Imperial Fault Lines: Christianity and Colonial Power in India, 1818-1940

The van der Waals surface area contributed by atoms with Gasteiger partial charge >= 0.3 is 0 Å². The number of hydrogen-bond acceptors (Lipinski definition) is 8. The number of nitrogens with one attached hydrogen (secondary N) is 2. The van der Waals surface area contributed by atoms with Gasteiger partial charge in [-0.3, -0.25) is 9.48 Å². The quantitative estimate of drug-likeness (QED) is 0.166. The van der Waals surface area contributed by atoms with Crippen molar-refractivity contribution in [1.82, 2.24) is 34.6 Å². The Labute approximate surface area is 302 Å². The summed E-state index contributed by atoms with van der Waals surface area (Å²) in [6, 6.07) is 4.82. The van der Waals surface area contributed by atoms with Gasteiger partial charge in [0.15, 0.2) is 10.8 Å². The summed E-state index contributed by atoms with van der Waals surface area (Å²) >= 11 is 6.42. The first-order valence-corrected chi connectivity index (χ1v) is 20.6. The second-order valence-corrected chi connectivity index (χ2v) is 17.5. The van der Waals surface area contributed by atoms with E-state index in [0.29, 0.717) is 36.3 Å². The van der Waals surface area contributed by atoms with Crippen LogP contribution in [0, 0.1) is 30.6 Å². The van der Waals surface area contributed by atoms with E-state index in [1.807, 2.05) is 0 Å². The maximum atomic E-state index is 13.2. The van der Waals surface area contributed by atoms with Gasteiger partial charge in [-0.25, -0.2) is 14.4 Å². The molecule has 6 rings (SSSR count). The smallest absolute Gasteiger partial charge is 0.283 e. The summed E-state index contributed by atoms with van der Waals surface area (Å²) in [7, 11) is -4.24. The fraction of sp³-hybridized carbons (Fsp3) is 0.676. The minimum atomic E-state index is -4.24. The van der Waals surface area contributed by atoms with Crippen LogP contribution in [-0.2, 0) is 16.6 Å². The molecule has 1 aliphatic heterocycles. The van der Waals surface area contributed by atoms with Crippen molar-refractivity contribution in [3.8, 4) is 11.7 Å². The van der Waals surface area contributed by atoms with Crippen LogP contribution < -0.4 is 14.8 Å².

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Imperial Fault Lines tells the history of Christian missionary encounters with non-Christians in a part of the world where there were no Christians at all until the advent of British imperial rule in the early nineteenth century. As British and American missionaries spread out from Delhi into the heartland of Punjab, their preconceived ideas about Hinduism and Islam broke down rapidly as they established institutions requiring the close cooperation of Indians. Two-thirds of the foreign missionaries who entered the Punjab were women, and issues of gender as well as race were central dilemmas in a cultural encounter that featured numerous irresolvable conflicts. The missionaries' commitment to Christian universalism clashed with the visible realities of their imperial privileges. Although determined to build multiracial institutions based on spiritual equality, missionaries were the beneficiaries of an imperial racial hierarchy. Their social encounters with Indians were exceedingly complex, involving intimacy and affection as well as affronts and betrayals. Missionaries were compelled to react to circumstances not of their own making, and were forced to negotiate and compromise with Indian Christians, government officials, Indian critics of the missionary movement, and the many non-Christian students, patients, and staff at large and influential missionary schools, colleges, and hospitals. In villages, university-educated clergymen who had hoped to convert the Hindu and Muslim elite found themselves in the surprising position of advocating the rights of stigmatized and oppressed rural laborers. The history of elite institution-building took surprising turns during the rise of the national movement, as missionaries struggled with the conflict between their own transparent entanglement with imperialism and their attempts to foster new forms of indigenous Christianity that would outlive British imperial rule.